In Offer for Communication (2023), a brick wall is distorted as two limbs emergence from its grid-like, rigid material regularity. The giant thighs rising to the foreground of the painting belong to a figure cut off at the waist. Where one might expect to find blood, muscle and bone, the space inside the forms is illuminated with a strange greenish-yellow light. I have the sense of standing above someone looking down at their own groin in stunned observation of an ongoing dimensional shift. Between these thighs, a dark greenish cloud is forming. A bright orange fin-like shape is growing out of the cloud and curling up against the brick background. Caught in the process of moving through a brick wall, I see a figure in the middle of birthing themselves and birthing a creature at the same time. Across the painting’s densely layered surface, human figures are drawn from observation in public space in Santiago and Copenhagen, alongside characters and symbols inspired by the work of Nancy Spero, Frida Kahlo, or Erna Rosenstein—all artists whose work depicts both pain and transformation.

The point of departure for Offer for Communication is the closing line of Myth of Pterygium, the moment in which Arthur becomes a father: ”From the deep ends of the room comes the disarming shrill of a new voice, shrieks of life and redemption. They're appropriately angry, full of loathing, teeming with hope.” Jansana writes: ”The work is about this very dark place that transformation inevitably also is.”

An equally important conceptual reference for the body of work presented in “From one day to the next” is an experimental film by US-American artist Ellen Cantor (1962 – 2013), Pinochet Porn, which was begun in 2008 and finished posthumously by the artist’s friends and close collaborators in 2016. The film nominally follows the lives of five children raised during Pinochet’s military rule between 1973 and 1990. This is also roughly the period and context of Jansana’s own childhood; he was born in Santiago, Chile in 1976. According to writer and anthropologist Alkisti Efthymiou, the film speculates about “the construction of subjectivity and personal experience within a totalitarian regime,” or in a time and space that is suffused with both spectacularly public and intimate forms of violence. For Efthymiou as for Jansana, the film is a portrait of how people survive slow systemic violence or manage their own traumatization.

“At the same time,” Jansana writes, “I was reading and watching the play by Jean Genet, The Balcony.” Jean Genet (1910-1986) is an iconic French anarchist author and playwright, whose Encyclopedia Britannica entry introduces him as a “French criminal and social outcast turned writer who, as a novelist, transformed erotic and often obscene subject matter into a poetic vision of the universe…” marking several parallels to Ellen Cantor’s own vivid refusal of social norms and fascination with the abject. The Balcony unfolds in nine scenes, eight of which are set inside an eponymous brothel in an unnamed European city, which is in the throes of a revolutionary uprising. For Jansana, Genet’s play examines the ways in which political violence—physical force understood to be an extension of an ambition to rule—and violent domination in the context of interpersonal relationships bleed into one another. The half-blind thousands that marched in the street in 2019 will go on to live with half the world obscured. Sovereign force will shape their most intimate encounters for the rest of their days.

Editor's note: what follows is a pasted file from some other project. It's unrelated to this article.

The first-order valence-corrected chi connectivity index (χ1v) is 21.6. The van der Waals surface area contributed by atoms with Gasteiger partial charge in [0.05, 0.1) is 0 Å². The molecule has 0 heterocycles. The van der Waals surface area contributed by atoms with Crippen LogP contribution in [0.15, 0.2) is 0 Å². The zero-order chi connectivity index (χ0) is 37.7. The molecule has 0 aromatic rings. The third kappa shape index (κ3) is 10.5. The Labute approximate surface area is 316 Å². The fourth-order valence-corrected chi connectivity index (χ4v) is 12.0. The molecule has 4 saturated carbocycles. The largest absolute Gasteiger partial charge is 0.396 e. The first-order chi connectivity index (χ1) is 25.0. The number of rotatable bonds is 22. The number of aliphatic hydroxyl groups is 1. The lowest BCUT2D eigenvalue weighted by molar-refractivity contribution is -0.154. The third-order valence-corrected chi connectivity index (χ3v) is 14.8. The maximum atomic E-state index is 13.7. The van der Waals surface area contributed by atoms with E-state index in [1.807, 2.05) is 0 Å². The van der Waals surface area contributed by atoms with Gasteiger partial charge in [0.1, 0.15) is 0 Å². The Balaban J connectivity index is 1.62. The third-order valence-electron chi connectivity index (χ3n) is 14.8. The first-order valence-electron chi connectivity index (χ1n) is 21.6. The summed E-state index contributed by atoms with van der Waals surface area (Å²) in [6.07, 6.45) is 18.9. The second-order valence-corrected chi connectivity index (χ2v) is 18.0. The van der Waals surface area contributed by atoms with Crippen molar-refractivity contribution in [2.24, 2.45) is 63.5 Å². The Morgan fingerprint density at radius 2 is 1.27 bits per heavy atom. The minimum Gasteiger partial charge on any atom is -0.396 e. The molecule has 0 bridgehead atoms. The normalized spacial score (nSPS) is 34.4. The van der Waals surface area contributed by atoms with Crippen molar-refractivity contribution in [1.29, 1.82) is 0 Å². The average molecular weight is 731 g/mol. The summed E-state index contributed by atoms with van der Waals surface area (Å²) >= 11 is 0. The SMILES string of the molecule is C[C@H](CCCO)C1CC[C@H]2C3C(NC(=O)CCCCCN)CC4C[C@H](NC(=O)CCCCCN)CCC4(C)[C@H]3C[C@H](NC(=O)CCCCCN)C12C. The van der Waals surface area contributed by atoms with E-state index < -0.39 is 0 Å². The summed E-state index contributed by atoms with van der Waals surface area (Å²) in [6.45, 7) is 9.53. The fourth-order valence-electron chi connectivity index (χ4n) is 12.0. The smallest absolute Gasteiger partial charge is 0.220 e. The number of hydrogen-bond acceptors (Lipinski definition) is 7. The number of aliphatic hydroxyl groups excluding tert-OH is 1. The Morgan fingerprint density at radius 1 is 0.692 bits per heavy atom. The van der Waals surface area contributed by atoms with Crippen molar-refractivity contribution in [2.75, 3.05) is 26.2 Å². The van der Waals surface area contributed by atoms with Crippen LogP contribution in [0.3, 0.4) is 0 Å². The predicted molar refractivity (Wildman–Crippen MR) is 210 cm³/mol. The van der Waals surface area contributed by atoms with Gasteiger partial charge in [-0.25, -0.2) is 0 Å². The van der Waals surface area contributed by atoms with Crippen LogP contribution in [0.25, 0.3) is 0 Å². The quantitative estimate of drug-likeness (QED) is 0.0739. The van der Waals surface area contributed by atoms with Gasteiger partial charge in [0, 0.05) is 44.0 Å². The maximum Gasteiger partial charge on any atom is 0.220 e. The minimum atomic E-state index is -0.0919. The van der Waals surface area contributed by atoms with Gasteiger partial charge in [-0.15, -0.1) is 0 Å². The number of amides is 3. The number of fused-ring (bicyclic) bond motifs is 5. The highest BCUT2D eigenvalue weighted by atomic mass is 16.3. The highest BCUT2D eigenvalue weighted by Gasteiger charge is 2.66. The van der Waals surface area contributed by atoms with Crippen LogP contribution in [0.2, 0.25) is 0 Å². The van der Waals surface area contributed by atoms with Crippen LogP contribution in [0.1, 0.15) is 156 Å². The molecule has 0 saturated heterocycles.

The works Jansana presents here are largely abstract, many with only the suggestion of an oval buried deep in their visual structure. My understanding of the body of work comes in part from a large and reassuringly figurative painting titled Self (2021) that I encountered in Jansana’s studio, but which is not included in the current exhibition. Nevertheless, Jansana marks it as the starting point for his work with the idea of the portal, and it is a key to the way notions of violence and hope saturate the work on view. In Self, a faceless figure with a large penis and an even larger open mouth squats in the concentric circles of a portal opening behind him/her/them, like a pebble resting on the surface of water in motion. One hand casually pulls back its lips to reveal immaculate teeth, which frame a second narrative space within the creature’s mouth. It is as though this figure is using its body to transmute the outer portal into a smaller and more stable one inside itself. Here a standing figure is visible from above. They are walking through a green sliver of landscape, fearless in the face of their potential transformation and with apparent disregard for the strange creature into whose mouth they have fallen. It represents the latent message of “From one day to the next” concerning the complexity of a fully human existence in a world of increasing struggle, but in which there remains the stubborn persistence of hope, both of which keep looping, moving, sucking us into the vortex of transformation.

Text by: Natasha Marie Llorens

About the artist:
Pablo Jansana (b. 1976, Chile) is a multi-disciplinary artist working with painting,
sculpture and text. Jansana completed his BFA at Universidad Finis Terrae, Santiago,
Chile before moving to New York in 2008, where he studied at the School of Visual Arts
and and took part in the International Studio and Curatorial Program from 2009-2010.
Since 2019, the artist has been living and working in Copenhagen, Denmark.

Jansana's eclectic use of materials – including oil, watercolour, enamel, resin, wood and
clay – feeds a continuous exploration of the space for reinterpretation, one that is
located between images when accumulating, layering, erasing, or covering them up.
Jansana is interested in materiality and how materials can themselves generate
meaning, in juxtapositions of historical, personal, and fictive worlds, and in creating work
that draws us into psycho-dramatic narratives and states of being.

The artist is represented in various public collections, including The Rema Hort Mann
Foundation in New York, USA, Ministerio de Cultura y de las Artes, Chile, Museo de
Arte Moderno Chiloe in Chile,  Libreria Nacional and Museo de Arte Moderno Chiloe,
Chile and CSAV, Santiago, Chile.
BERG  Contemporary
BERG Contemporary
Smiðjustígur 10
Klapparstígur 16
101 Reykjavík